would be a better and more direct one,
but while so doing the old channel has
been made so shallow that there Is now
no channel at all with sufficient depth
of water to take a vessel in or out. He
believes1, however, that the desired chan
nel will be finally cut through. Captain
Schrader also says that the tug Vosburg
and the barge C. H. "Wheeler are bar
bound at Nehalem for this reason.
"WHEAT "WAS CHEAPER.
Kerens' Cargo "Worth Nearly 98000
More Than Last Year.
The German ship Nereus, which cleared
yesterday, will leave down today. The
Nereus. which was dispatched by Bal
four, Guthrie & Co., has aboard 104,801
bushels of wheat, valued at $62,SSL While
wheat is considered pretty cheap at the
present time, it has been but little over
a year since it was materially cheaper
than it is now. The Nereus was cleared
from Portland In January, 1900. by the
Portland Flouring Mills Company with
102,906 bushels of the cereal valued at but
$55,000. It is thus apparent that with
practically the same sized cargo there
has been an increase in value of nearly
SSOOO. The freight rate on her present
trip is slightly over 40 shillings and a year
ago was 3Ss 9d.
New Record for Day's Run.
NEW YORK, May 9. The Hamburg
American line steamship Deutschland
which arrived In port this afternoon from
Hamburg. Southampton and Cherbourg,
succeeded In making a day's run on this
day's voyage which surpassed any previ
ous day's record In the history of steam
navigation. Five hundred and eighty
seven knots, or 676.61 statute miles, Is the
record of the Deutschland's run from noon
May S to noon today.
Three Vessels Off for Nome.
SEATTLE. May 9. Three vessels left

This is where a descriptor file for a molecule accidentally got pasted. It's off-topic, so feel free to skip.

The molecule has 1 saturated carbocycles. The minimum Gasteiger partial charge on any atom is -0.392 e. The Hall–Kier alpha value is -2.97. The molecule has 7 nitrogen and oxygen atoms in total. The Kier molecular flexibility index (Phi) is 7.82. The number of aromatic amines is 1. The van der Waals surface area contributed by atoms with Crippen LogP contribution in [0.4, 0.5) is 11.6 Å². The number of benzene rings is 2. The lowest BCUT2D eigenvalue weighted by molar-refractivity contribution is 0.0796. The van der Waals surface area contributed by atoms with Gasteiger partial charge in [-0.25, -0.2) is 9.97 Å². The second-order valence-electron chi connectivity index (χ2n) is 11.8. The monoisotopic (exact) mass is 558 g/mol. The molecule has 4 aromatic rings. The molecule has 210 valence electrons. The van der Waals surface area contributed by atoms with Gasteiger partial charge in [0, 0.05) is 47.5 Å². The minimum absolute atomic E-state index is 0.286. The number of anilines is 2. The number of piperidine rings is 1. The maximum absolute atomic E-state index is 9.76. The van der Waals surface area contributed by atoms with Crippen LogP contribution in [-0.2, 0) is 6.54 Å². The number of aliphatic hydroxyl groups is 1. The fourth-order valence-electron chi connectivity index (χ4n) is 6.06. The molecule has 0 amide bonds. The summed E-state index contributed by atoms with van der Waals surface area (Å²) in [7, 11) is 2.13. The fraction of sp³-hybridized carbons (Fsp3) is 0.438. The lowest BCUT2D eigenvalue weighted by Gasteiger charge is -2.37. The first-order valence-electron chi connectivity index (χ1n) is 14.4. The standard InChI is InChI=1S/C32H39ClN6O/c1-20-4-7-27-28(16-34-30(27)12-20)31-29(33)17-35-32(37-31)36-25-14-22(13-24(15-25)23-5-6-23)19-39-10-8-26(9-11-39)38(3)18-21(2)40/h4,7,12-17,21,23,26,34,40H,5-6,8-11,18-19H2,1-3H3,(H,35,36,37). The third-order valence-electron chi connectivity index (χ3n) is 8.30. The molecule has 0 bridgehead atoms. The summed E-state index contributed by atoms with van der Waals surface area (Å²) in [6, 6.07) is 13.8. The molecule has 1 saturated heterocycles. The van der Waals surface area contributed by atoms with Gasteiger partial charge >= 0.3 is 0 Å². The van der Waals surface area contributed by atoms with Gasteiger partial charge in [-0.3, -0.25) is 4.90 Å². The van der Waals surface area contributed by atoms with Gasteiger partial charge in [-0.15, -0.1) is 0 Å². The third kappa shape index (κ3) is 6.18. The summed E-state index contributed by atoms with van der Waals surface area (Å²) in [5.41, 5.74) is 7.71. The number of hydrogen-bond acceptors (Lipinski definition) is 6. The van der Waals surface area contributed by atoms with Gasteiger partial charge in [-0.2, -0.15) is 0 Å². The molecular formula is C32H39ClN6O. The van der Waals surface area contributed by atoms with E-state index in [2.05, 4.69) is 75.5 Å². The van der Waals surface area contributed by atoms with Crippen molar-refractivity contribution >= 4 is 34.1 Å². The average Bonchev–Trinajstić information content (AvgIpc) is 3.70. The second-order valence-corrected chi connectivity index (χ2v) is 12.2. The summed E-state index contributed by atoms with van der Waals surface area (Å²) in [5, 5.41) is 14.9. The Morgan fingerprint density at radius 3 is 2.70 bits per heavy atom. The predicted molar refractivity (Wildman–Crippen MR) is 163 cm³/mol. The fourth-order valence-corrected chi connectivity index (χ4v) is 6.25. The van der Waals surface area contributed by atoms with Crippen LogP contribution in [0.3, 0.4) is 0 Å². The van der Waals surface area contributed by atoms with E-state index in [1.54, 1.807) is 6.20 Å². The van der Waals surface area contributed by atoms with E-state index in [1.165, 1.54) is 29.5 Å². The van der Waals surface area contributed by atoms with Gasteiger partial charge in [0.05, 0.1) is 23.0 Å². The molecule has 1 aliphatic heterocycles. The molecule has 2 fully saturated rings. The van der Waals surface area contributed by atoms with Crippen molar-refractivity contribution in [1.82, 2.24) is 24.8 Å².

this port for Nome today, carrying an ag
gregate of 80 passengers. The Dora calls
at Juneau, Valdes. Kodiak and Dutch
Harbor en route. The Deering has a party
aboard for Unimak Island, who will re
turn in the Fall on the return trip of the
Deering from Behrlng Sea. The Anaconda
goes by way of Virgin Bay with a cargo
partly for the mine at Ellmar and partly
"Bill?" McCabe Dotvn East.
Captain "W. L. McGabe, formerly of the
stevedoring firm of Brown & McCabe of
this city, is receiving considerable news
paper mention In the East on account
of his electric grain conveyor. He Is
back East selling these useful con
trivances, and the Eastern stevedores ap
parently have struck something else that
,was new and valuable from the West.
The Firemen Mutinied.
KINGSTON, Jamaica, May 9. The Brit
ish steamer Louisiana, Captain Edwards,
from Liverpool, April 18. via Colon, has
just arrived here. Captain Edwards
turned over nine of his firemen and coal
trimmers to the custody of the Kingston
police for refusing to work while at sea.
Their Rates Lowered.
LIMA. Peru, May S. In view of the
competition in freights via Panama, all
steamship lines passing by the Straite
of Magellan have considerably lowered
their freight rates on sugar, wool and
Will Not Consolidate.
LIVERPOOL, May 9. The officials of
both the Cunard and White Star lines
unqualifiedly deny the New York reports
that the two lines are to consolidate In